St Louis Art Museum by David Chipperfield 05.09.13

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David Chipperfield's reputation still flies under the radar in the United States. That will soon change, as he adds a number of American buildings to his roster: the Museum of Anchorage, Alaska, the Figge Museum in Davenport and the main library in Des Moines, both in Iowa, and now an extension to the St Louis Art Museum (SLAM) of Missouri, which opened at the end of June.

These are smaller cities, most of them in so-called "flyover country," but heroic conquests have never been Chipperfield's goal. His practice thrives on its modesty, using elegant but subtle forms that recede into the background while offering the simplest and best solution to the client's needs. In the case of SLAM, that included not only a 30 per cent expansion, making room for a growing collection of modern and contemporary art, but also some serious infrastructural help, including a new parking garage and handicapped access. A further hurdle was the fact that the original building, a Beaux Arts structure designed for the 1904 World's Fair by Cass Gilbert, had a foundation consisting of a mere two feet or so of poured concrete, and there were no "as-built" drawings for engineers to refer to. Moreover, visitors were only supposed to circulate on the main floor; the top floor was meant for office space and the lower floor for equipment and storage – but art objects have long since crept on to these floors.

Though minimal, made up of monumental planes of concrete punctuated by vast fenestration, Chipperfield's project fits in alongside Gilbert's classically inflected, limestone-and-brick structure. None of the new building's joints are visible; even the concrete was poured so that the corners wouldn't reveal "seams". Inside, oak floors and coffered skylights let the art shine. The ventilation grills are not on the wall, but relatively invisible in the floor, and green exit signs were discreetly lifted into the ceiling coffers. Julie Bauer, the project architect says, "It may sound contradictory, but if you want a gallery with white walls, which are flexible in location (they can be moved within the ceiling grid), a wood floor and a ceiling that allows for even, natural light, there is almost no space for services or structure. We spent a huge effort on coordinating heating, cooling, sprinkler pipes, cables for cameras, lighting, smoke detectors, and so on."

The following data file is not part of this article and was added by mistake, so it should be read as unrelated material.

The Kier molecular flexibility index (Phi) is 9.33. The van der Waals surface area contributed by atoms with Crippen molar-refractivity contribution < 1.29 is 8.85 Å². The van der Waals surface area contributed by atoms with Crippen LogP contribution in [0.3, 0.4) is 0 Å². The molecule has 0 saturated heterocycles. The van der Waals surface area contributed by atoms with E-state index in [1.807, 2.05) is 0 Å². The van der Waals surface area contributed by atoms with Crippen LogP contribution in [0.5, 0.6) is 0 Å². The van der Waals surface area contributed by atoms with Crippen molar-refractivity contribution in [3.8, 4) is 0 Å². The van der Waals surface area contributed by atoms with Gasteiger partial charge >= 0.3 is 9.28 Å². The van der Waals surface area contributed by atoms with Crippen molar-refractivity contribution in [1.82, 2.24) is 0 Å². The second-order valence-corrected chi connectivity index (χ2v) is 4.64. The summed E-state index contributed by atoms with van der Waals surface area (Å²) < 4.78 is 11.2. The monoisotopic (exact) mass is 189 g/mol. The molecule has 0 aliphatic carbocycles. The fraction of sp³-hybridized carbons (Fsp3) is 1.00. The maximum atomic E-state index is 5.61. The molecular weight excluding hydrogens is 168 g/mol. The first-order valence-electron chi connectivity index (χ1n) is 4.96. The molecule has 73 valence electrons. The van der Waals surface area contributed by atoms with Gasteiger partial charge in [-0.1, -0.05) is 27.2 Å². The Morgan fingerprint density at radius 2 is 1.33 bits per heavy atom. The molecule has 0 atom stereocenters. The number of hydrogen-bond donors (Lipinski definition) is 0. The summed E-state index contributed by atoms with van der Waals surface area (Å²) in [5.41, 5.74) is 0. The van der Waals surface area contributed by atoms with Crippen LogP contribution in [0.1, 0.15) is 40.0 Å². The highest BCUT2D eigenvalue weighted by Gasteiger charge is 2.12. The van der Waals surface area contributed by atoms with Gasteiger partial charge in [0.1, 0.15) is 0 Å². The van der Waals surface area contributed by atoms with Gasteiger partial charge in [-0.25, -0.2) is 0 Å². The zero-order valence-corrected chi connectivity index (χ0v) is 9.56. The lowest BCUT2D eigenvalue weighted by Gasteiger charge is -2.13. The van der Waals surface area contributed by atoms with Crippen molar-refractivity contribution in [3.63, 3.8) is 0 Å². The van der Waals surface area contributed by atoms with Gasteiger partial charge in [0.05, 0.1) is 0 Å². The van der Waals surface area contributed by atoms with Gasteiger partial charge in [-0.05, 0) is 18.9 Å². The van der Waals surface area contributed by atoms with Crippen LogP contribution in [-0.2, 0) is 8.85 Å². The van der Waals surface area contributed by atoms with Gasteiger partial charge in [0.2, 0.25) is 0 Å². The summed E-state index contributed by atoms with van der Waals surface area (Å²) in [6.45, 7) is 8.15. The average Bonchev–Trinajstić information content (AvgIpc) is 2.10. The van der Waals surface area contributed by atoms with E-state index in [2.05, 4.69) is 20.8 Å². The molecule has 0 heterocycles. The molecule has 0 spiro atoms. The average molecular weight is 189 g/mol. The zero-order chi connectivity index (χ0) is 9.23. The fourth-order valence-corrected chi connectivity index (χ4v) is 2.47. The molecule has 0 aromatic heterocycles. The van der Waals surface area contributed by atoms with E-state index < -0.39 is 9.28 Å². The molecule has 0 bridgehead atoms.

Crossing from one building to the other, the most noticeable change is mainly in the type of art being shown, and perhaps a shift in mood, since the new building is more generously lit. As usual, Chipperfield is not drawing anyone's attention. Which is exactly the point.



Wesley Law



Claire Barliant

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Oak floors and coffered skylights let the art shine

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